Archive for November, 2008

Turkey Chanterelle Pot Pie

Friday, November 28th, 2008

There are few things more comforting on a chilly winter day than a piping hot chicken pot pie out of the oven. Pot pie was one of the first things I taught myself to make when I was learning to cook, and is what I crave when I’m sick. This turkey version provides another option for your Thanksgiving leftovers, or use two fresh turkey breasts. This recipe also makes use of the chanterelle mushrooms that are in season at the farmers markets, though you can use whatever mushrooms you find at your store or even reconstitute dried chanterelles.

Recipe: Chanterelle Turkey Pot PIe


  • 1 or 2 9 inch pie crusts
  • 1 yellow onion, chopped
  • 2 cloves garlic, chopped
  • 2 tablespoons butter
  • 2 tablespoons flour
  • 2 cups milk
  • salt and pepper
  • 4 sprigs fresh thyme, leaves removed from stems
  • 2 tablespoons fresh parsely, chopped
  • 2 1/2 cups leftover turkey meat, shredded or 2 fresh turkey breast tenders
  • 1 cup chanterelle mushrooms, diced

Instructions: If using a bottom crust, roll out and place in pie plate. Roll out top crust and lay aside. Preheat oven to 375 degrees. [If using fresh turkey breasts, cube the meat, season with salt and pepper and cook over medium high heat in saute pan until browned, about 6-8 minutes. Remove turkey to plate and cover to keep warm.] Melt butter over medium heat and cook garlic and onion several minutes, until soft. Reduce heat to low, add flour and cook one minute until bubbly. Gradually stir in milk, whisking over low heat until sauce thickens, stir in herbs, salt & pepper and remove from heat. Mix in turkey meat and mushrooms and pour into prepared pie pan. Top with crust, poke a few slits to allow steam to escape, and bake at 375 degrees for 25 minutes, until crust is golden. Makes 6 servings. Enjoy!

Cranberry Baked Brie

Wednesday, November 26th, 2008

Looking for a last-minute Thanksgiving appetizer? This cranberry baked brie kicks things off with seasonal flavors and will keep your guests happy if the turkey is a little slow arriving on the table — always a challenge if you’re cooking with toddlers underfoot!

Recipe: Cranberry Baked Brie

I couldn’t resist Whole Foods’ new Isigny Ste. Mere Holiday Brie, produced by a co-op of eco-friendly farmers in Normandy, France. It was fairly mild-flavored, creamy and rich, and went wonderfully with the sweetly tart tang of my spiced cranberry sauce.


  • 1 12 ounce (6″) wheel of brie
  • 8 sheets fillo dough, thawed
  • 1/2 cup butter, melted
  • 1/2 cup cranberry sauce
  • 3 sprigs fresh thyme
  • sliced apples and bread


Cover a baking sheet with a layer of parchment paper. Preheat oven to 400 degrees. Unwrap the brie and have the cranberry sauce and thyme ready before you begin working with the fillo dough. Lay out one sheet of fillo dough on a clean work surface and brush generously with melted butter. Repeat with the additional sheets of fillo.

After the last layer, spread cranberry sauce in a circle in the center, as wide as the round of brie. Center the brie over the sauce and lay thyme sprigs over the top.

Trim the corners off the fillo to make an oval shape. Working quickly, fold up the edges over the brie, brushing folds with melted butter as you go. Once it’s closed, gently flip over onto baking sheet and brush outside with butter. Bake for 25 minutes, until fillo is golden brown. Remove from oven and let cool for 45 minutes, then serve with apples and bread.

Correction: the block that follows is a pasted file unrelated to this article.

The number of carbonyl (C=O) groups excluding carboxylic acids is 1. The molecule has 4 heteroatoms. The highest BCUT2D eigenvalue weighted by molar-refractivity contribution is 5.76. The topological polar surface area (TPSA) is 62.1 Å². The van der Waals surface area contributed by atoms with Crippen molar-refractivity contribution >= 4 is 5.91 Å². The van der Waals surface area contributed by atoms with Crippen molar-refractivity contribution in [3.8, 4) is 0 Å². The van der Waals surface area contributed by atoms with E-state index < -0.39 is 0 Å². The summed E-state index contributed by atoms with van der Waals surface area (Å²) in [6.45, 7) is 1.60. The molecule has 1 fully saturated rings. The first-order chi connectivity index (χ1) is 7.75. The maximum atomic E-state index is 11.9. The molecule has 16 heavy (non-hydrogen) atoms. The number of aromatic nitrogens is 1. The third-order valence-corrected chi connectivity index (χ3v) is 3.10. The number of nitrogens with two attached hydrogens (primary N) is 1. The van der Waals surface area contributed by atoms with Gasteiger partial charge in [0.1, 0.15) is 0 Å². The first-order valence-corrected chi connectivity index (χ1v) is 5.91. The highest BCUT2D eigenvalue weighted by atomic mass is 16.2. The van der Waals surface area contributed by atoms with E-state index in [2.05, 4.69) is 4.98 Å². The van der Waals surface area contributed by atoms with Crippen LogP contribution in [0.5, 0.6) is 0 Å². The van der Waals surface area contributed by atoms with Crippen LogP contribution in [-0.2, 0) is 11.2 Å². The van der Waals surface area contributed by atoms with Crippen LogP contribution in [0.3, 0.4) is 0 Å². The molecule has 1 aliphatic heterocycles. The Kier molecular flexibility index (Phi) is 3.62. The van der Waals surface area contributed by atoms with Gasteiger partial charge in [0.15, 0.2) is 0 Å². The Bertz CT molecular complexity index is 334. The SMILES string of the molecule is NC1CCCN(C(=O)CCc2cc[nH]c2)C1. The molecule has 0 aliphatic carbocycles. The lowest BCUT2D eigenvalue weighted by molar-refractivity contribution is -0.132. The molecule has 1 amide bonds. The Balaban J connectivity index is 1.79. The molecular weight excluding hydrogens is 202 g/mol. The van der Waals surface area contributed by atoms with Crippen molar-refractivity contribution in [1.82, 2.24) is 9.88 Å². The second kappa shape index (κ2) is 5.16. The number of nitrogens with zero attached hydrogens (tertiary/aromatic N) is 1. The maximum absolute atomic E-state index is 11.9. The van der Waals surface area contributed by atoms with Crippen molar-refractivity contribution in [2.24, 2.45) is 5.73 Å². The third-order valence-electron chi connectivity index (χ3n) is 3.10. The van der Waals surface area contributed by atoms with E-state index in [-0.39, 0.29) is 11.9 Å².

If you’re impatient like me and can’t wait to dig in, be prepared for a gooey gush of warm, melted cheese. Mmm. Enjoy!

From the FoodieTots’ family to yours, we wish you a wonderful Thanksgiving holiday! And check back on Friday for some fresh turkey leftover recipes.

Local Flavor, Turkey Edition

Friday, November 21st, 2008

If you missed out on pre-ordering your heritage bird, EcoFriendly reports that they will be bringing a limited quantity of turkeys to the Courthouse (Saturday) and Dupont Circle (Sunday) farmers markets, first-come, first-serve.

a Del Ray Farmers Market supperIf you prefer your turkeys still free ranging, bundle up and take a hike at Turkey Run Park off the G.W. Parkway!

Speaking of markets, Fairfax County Markets have closed for the season, except for Mount Vernon which ends Tuesday. Alexandria’s Del Ray and Old Town are going strong, and Dupont Circle is year-round as well. Warm up after your market visit with Andrea’s Roasted Acorn Squash with Apples and Sage.

Get a head start on your Christmas shopping at Mount Vernon, where former White House pastry chef Roland Mesnier is creating a gingerbread replica of George Washington’s home and signing books Saturday and Sunday at 1 and 4pm.

Keep warm and support your local winter markets!

Organic Spiced Cranberry Sauce

Thursday, November 20th, 2008

Now that we’ve covered why organic cranberries are important for your health and the environment, how easy are they to find? Read on for my shopping recap, or just skip to the bottom for my Spiced Cranberry Sauce recipe.

I scoured the produce sections at three local grocery stores, Safeway, Giant and Whole Foods. I generally find that Giant has a better selection of organics than Safeway, but I was intrigued by the promise of “locally grown” berries in yesterday’s Safeway ad. My hopes were quickly dashed when bags of Ocean Spray were all I could find – bags labeled, “Product of Canada,” at that. I asked the produce manager to verify that was all they had, and he reported that they stocked organic cranberries last year but none were sent this year. To his credit, he did try to be helpful and suggest I just go to Whole Foods…

I was hoping to prove that you could find organic cranberries without having to go to an organic market, so I continued on to Giant, a local chain. I did see a few more organic items, potatoes, onions, etc. at first glance, but was about to give up when I spotted two lone boxes of organic cranberries. (Naturipe brand from Wisconsin.) Score! I do hope they are planning to restock before the holiday, though. Curiously, Giant’s bagged Ocean Spray berries were “Product of USA,” stating that they were packed in Wisconsin, Massachusetts or Washington. Not the most helpful if you’re trying to plan a 100-mile Thanksgiving, but slightly more local than Canadian berries for most of us in the states. (I guess if you’re in Minnesota you can go either way.)